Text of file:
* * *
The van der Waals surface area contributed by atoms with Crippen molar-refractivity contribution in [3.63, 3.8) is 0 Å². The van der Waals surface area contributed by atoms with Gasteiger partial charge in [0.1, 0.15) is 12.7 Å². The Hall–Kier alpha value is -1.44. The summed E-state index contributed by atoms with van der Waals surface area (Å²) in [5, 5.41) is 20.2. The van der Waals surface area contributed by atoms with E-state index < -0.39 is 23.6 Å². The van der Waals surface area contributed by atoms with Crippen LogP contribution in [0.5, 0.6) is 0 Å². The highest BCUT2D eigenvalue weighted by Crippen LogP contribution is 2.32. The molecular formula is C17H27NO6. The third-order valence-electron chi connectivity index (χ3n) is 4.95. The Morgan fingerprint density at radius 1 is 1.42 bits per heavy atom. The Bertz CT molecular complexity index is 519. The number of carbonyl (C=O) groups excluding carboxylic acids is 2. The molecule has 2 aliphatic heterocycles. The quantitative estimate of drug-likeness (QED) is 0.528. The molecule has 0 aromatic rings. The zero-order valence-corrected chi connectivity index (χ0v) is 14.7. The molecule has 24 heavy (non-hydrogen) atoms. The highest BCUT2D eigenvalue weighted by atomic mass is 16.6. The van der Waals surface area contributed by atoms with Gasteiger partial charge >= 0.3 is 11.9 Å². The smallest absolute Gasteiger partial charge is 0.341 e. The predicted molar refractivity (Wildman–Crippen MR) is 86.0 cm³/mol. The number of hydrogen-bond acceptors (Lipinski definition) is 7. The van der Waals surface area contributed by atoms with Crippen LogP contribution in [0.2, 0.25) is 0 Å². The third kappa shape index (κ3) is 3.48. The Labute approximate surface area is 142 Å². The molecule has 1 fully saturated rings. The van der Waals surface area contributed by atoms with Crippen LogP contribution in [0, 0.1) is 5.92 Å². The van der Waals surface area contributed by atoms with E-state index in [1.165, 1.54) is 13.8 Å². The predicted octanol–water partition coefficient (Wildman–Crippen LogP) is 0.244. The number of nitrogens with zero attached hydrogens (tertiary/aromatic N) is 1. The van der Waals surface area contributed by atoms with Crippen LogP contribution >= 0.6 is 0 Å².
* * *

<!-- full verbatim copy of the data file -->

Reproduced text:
The van der Waals surface area contributed by atoms with Crippen molar-refractivity contribution in [3.63, 3.8) is 0 Å². The van der Waals surface area contributed by atoms with Gasteiger partial charge in [0.1, 0.15) is 12.7 Å². The Hall–Kier alpha value is -1.44. The summed E-state index contributed by atoms with van der Waals surface area (Å²) in [5, 5.41) is 20.2. The van der Waals surface area contributed by atoms with E-state index < -0.39 is 23.6 Å². The van der Waals surface area contributed by atoms with Crippen LogP contribution in [0.5, 0.6) is 0 Å². The highest BCUT2D eigenvalue weighted by Crippen LogP contribution is 2.32. The molecular formula is C17H27NO6. The third-order valence-electron chi connectivity index (χ3n) is 4.95. The Morgan fingerprint density at radius 1 is 1.42 bits per heavy atom. The Bertz CT molecular complexity index is 519. The number of carbonyl (C=O) groups excluding carboxylic acids is 2. The molecule has 2 aliphatic heterocycles. The quantitative estimate of drug-likeness (QED) is 0.528. The molecule has 0 aromatic rings. The zero-order valence-corrected chi connectivity index (χ0v) is 14.7. The molecule has 24 heavy (non-hydrogen) atoms. The highest BCUT2D eigenvalue weighted by atomic mass is 16.6. The van der Waals surface area contributed by atoms with Gasteiger partial charge >= 0.3 is 11.9 Å². The smallest absolute Gasteiger partial charge is 0.341 e. The predicted molar refractivity (Wildman–Crippen MR) is 86.0 cm³/mol. The number of hydrogen-bond acceptors (Lipinski definition) is 7. The van der Waals surface area contributed by atoms with Crippen LogP contribution in [0.2, 0.25) is 0 Å². The third kappa shape index (κ3) is 3.48. The Labute approximate surface area is 142 Å². The molecule has 1 fully saturated rings. The van der Waals surface area contributed by atoms with Crippen LogP contribution in [0, 0.1) is 5.92 Å². The van der Waals surface area contributed by atoms with E-state index in [1.165, 1.54) is 13.8 Å². The predicted octanol–water partition coefficient (Wildman–Crippen LogP) is 0.244. The number of nitrogens with zero attached hydrogens (tertiary/aromatic N) is 1. The van der Waals surface area contributed by atoms with Crippen LogP contribution >= 0.6 is 0 Å².